Friday night is all about "Virginians supporting Virginians in Virginia," for NASCAR Xfinity Series driver Brandon Brown.
Brown is from Northern Virginia and still lives in Fredericksburg with his family-run team, Brandonbilt Motorsports, so he expects to have a nice crowd of family at Martinsville Speedway, a race he said is "a lot like coming home," for him.
Brown came to a couple races at Martinsville Speedway when he was growing up, and raced in the track's late model race a couple times. This week, he's happy to be coming to a familiar track with a lot of confidence.
Brown finished 18th at Martinsville last fall, and the No. 68 team reached the Xfinity Series playoffs last season. This year they sit in 11th in the standings with one top-5 and three top-10 finishes.
"It was one of those things when I was growing up, like, on the PlayStation playing the NASCAR video games, we always loved Martinsville because of the mayhem," Brown said by phone this week. "Short track racing, everyone is right up there with each other. So it was one of those things like, man, racing here would be so cool.
"And when I finally got to do it, it was everything I hoped and dreamed it would be. It's so much fun. A short track, it feels like I get back to my roots a little bit there."
Brown began racing go-karts when he was nine years old. Gradually he moved up to late models, travelling around to short tracks across Virginia. He made his NASCAR Truck Series debut in 2014 when he was 20 years old, with Martinsville being his third career race.
Since then, his family formed Brandonbilt, and committed themselves to staying in Fredericksburg, despite the bulk of the NASCAR world being headquartered around Charlotte, North Carolina. Starting a family team hasn't been easy, though, Brown said. It's taken a lot for him and his family to gain respect from the racing world.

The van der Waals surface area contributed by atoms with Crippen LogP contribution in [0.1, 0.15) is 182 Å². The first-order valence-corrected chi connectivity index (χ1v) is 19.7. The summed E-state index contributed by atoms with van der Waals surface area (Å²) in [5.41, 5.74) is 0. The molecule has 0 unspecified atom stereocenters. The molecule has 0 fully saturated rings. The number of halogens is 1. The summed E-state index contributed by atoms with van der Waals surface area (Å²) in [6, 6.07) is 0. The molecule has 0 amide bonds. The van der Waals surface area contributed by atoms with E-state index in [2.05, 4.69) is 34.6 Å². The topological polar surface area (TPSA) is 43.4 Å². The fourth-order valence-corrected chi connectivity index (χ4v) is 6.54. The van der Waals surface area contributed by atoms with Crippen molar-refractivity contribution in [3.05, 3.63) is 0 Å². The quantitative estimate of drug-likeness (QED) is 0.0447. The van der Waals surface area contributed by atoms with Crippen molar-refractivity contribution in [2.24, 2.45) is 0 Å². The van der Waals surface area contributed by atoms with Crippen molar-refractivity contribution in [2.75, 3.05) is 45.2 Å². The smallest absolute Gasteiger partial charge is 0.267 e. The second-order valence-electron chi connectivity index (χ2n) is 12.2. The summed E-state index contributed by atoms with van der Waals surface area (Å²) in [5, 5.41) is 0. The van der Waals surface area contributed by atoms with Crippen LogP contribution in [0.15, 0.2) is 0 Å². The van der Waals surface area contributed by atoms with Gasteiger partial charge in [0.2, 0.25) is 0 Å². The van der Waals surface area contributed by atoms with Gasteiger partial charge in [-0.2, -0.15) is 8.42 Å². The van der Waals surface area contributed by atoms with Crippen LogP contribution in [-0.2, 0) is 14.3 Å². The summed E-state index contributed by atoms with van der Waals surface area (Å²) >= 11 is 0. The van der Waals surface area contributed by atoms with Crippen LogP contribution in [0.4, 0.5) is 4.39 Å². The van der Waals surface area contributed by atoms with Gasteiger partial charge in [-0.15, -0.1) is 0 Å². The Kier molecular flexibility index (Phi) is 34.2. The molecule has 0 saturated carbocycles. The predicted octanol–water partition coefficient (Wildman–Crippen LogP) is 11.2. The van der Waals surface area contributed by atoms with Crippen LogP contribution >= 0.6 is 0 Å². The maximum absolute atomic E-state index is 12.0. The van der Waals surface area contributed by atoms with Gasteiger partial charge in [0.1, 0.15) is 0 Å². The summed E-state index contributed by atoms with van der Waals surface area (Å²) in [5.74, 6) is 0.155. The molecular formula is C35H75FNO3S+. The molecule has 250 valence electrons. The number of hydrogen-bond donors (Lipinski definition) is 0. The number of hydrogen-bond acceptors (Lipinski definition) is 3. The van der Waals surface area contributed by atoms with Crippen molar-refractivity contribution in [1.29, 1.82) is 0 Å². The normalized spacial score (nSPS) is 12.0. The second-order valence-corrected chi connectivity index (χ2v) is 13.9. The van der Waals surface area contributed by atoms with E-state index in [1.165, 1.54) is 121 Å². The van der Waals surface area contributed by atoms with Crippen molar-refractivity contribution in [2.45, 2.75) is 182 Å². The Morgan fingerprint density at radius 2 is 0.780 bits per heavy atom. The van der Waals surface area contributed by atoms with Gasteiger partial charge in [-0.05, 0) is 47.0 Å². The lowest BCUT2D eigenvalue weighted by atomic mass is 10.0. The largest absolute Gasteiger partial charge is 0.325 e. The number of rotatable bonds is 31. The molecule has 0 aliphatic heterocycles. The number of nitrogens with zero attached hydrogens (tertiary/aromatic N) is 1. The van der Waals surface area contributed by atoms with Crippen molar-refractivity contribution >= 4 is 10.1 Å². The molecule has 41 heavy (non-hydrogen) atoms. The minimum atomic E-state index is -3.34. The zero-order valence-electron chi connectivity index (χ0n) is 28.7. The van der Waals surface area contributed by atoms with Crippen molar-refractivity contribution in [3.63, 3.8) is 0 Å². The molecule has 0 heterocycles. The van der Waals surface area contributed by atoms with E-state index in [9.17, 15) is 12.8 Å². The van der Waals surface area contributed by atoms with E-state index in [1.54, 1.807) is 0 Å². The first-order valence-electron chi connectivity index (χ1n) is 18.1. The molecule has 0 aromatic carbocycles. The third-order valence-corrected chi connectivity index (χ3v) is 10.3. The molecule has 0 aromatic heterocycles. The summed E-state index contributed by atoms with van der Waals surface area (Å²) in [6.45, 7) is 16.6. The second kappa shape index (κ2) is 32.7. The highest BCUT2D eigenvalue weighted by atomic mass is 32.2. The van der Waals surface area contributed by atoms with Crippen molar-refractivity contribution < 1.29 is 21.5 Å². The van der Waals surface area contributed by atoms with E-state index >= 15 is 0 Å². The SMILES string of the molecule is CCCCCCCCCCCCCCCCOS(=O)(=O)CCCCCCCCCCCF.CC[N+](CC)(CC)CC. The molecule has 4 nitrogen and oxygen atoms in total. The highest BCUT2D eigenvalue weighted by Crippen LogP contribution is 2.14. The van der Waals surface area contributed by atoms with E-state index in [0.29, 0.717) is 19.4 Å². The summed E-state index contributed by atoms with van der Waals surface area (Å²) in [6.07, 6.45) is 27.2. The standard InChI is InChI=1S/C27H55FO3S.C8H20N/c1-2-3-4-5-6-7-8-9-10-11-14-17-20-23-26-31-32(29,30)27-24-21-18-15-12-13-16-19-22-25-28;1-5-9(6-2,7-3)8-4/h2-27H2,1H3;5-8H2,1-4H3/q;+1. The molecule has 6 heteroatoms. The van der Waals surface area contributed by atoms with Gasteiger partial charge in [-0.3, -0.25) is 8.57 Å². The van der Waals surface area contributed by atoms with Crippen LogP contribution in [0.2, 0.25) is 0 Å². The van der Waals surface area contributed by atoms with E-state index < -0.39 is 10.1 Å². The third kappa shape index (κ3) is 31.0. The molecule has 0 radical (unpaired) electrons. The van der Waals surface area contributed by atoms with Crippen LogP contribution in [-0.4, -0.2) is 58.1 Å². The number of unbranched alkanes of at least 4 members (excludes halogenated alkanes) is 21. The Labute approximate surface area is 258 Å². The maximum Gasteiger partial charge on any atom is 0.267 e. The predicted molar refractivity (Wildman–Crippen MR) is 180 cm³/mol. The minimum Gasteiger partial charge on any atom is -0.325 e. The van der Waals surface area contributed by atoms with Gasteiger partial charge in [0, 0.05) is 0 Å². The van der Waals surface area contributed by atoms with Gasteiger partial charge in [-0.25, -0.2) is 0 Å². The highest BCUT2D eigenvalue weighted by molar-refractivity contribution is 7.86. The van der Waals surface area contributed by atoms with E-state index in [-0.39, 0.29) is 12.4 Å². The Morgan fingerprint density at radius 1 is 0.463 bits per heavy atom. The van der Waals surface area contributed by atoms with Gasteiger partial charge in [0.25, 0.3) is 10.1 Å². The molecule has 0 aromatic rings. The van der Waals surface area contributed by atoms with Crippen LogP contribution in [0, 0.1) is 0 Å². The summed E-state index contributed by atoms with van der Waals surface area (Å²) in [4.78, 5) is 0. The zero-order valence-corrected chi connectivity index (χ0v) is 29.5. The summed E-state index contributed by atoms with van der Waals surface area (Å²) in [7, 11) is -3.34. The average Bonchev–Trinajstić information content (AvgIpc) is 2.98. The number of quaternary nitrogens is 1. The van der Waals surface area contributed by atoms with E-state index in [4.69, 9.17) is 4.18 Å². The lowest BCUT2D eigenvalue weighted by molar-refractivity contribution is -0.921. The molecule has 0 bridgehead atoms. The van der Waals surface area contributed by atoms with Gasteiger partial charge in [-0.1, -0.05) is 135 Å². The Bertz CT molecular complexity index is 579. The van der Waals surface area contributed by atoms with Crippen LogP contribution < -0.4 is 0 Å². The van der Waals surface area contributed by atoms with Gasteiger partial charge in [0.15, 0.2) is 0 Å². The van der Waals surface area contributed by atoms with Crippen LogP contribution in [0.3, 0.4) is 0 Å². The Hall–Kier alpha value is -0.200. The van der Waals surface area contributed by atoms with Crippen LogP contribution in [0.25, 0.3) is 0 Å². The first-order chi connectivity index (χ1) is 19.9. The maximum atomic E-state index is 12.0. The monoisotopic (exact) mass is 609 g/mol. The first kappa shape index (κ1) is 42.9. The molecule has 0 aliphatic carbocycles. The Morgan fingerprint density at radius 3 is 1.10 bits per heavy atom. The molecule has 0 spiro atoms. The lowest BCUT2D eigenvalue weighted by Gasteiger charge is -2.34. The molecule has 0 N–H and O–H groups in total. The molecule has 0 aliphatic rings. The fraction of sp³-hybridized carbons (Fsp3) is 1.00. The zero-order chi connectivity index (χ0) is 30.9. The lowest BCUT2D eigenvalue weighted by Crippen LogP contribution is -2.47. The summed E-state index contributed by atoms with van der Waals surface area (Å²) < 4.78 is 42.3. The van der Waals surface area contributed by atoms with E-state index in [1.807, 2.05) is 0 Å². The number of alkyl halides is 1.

"It's been a challenge," he said. "A lot of it comes with when people see that we're a family team, sometimes it's not taken as seriously as say someone that's affiliated with a Cup organization or just a legacy family that's in NASCAR. So it's been kind of an uphill battle on that side."
It was the 2020 playoff season when Brown said his team was able to prove they're the real deal. The team was in the hunt to reach the Xfinity Series Round of 8 before getting eliminated in the cutoff race.
"It's been a lot of learning curves, I will say," Brown said. "Things that we needed to figure out, and that happens in every aspect, whether it's the on-track racing side, off-track hospitality, marketing, sponsorship. Everything has been a big learning curve, but I think we're taking it in stride.
"I think the proving ourselves was making it into the playoffs and still being competitive while we're there... I think we turned a lot of heads with that. People took a lot of notice, and a lot of it has been this year with a lot of strong finishes, strong performances, racing near the front. Where normally the 68 was like, 'Oh they're there because of a pit strategy,' now we're passing people to get up there."
Brown has been able to prove himself among the Xfinity Series field, but he still wants to prove himself at Martinsville as well. He'll start Friday's Cook Out 250 19th.
His hope is he can bring home some hardware with his family in the stands to see it.
"I think everybody wants the clock. Everybody wants it," Brown said.
"It (Martinsville) was one of those tracks where I really felt like I needed to prove myself, and I thought if we get the chance to get a win there and get to take home the Grandfather Clock, I feel like that would be huge for me."
Cara Cooper is a sports writer for the Martinsville Bulletin. She can be reached at email@example.com